Simmering San Miguel prompts evacuations, El Salvador

Simmering San Miguel prompts evacuations, El Salvador

El Salvador authorities have evacuated more than 1 000 people living around the simmering San Miguel volcano, also known as Chaparrastique. They warned there is a high probability of eruption in the coming days and said evacuations are a precautionary measure.

Armando Vividor, operations chief of the country's emergency services, said the volcano exhibited jump in activity on Sunday, May 18, 2014. 

In a special bulletin released on May 19, SNET said the volcano is now experiencing higher levels of internal activity than it was prior to the December 2013 eruption

On May 10 San Miguel emitted small amounts of ash. Ashfall, less than 1 mm thick, was observed in areas between the Parque de las Placitas and Placitas.

December 2013 eruption

According to news articles, an explosive eruption at San Miguel that began at 10:30 local time on December 29, 2013 prompted an evacuation of 1 400 - 2 600 people. A dense ash plume rose from the crater. Based on wind data, the Washington VAAC reported that the ash plume rose to an altitude of 9.7 km (32,000 ft) a.s.l. and drifted ENE at higher altitudes and W at lower altitudes.

SNET reported that sulfur dioxide flux was 637 tonnes per day on December 29 and 1 244 tonnes per day on December 30. During December 30 - 31 seismicity decreased significantly. Through the morning of December 31 emissions had consisted of gas and slight amounts of ash that drifted WSW.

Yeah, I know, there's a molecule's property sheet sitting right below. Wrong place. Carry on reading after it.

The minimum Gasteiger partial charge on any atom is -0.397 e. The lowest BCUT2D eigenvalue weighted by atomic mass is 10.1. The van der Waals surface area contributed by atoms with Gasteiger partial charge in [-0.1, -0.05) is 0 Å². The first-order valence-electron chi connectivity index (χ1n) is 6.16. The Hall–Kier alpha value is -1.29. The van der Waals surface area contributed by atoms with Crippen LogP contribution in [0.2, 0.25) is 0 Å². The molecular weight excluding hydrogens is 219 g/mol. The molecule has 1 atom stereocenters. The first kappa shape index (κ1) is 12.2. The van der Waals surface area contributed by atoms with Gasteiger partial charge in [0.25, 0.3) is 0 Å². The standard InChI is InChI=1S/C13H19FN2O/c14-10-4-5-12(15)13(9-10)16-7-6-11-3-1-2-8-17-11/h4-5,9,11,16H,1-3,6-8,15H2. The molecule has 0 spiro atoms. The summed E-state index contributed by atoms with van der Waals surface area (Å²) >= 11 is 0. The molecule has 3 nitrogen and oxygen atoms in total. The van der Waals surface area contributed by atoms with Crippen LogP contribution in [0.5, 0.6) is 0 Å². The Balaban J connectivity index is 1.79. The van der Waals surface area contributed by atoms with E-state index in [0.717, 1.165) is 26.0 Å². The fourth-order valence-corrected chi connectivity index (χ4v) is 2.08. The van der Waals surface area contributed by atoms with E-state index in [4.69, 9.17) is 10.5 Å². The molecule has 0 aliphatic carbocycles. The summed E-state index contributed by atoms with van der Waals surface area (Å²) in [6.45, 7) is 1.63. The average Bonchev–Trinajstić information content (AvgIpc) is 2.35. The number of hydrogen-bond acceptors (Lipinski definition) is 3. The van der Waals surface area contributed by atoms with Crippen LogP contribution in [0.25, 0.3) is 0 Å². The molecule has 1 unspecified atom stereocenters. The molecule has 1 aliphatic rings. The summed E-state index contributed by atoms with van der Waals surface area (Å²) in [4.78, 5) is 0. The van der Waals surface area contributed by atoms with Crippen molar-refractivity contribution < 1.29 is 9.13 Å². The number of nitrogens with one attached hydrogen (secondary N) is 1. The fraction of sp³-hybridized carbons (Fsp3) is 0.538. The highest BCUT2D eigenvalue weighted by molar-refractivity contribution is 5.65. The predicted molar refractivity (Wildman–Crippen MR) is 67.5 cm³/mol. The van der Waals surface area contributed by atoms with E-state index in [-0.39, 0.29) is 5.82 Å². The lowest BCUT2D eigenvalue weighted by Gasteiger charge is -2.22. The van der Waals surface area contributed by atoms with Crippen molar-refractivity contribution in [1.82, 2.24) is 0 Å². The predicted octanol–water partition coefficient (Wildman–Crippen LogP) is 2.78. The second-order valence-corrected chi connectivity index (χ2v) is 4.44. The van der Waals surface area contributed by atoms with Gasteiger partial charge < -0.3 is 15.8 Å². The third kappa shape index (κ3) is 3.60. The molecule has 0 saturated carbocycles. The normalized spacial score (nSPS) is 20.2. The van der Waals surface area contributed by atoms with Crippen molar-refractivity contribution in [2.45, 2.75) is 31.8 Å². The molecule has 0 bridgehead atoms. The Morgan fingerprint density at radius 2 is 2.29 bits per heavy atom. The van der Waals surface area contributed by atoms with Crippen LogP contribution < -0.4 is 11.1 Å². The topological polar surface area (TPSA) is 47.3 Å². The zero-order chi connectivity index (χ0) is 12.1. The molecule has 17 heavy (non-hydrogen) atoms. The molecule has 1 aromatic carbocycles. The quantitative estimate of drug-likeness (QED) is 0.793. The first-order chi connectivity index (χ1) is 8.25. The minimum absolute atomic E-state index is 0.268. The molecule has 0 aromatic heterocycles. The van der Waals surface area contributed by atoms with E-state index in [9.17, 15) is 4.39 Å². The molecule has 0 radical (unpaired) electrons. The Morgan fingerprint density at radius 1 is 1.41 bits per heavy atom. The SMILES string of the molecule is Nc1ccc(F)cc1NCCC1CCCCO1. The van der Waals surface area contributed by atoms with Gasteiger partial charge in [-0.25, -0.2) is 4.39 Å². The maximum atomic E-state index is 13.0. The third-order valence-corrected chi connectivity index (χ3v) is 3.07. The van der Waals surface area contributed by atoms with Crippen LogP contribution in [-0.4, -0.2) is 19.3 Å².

San Miguel eruption, El Salvador on December 29, 2013. Image credit: NASA Aqua / MODIS. Edit: The Watchers

Geologic summary

The symmetrical cone of San Miguel volcano, one of the most active in El Salvador, rises from near sea level to form one of the country's most prominent landmarks. The unvegetated summit of the 2130-m-high volcano rises above slopes draped with coffee plantations.

A broad, deep crater complex that has been frequently modified by historical eruptions (recorded since the early 16th century) caps the truncated summit of the towering volcano, which is also known locally as Chaparrastique. Radial fissures on the flanks of the basaltic-andesitic volcano have fed a series of historical lava flows, including several erupted during the 17th-19th centuries that reached beyond the base of the volcano on the north, NE, and SE sides.

The SE-flank lava flows are the largest and form broad, sparsely vegetated lava fields crossed by highways and a railroad skirting the base of the volcano. The location of flank vents has migrated higher on the edifice during historical time, and the most recent activity has consisted of minor ash eruptions from the summit crater. (GVP)

Featured image: El volcán Chaparrastique by


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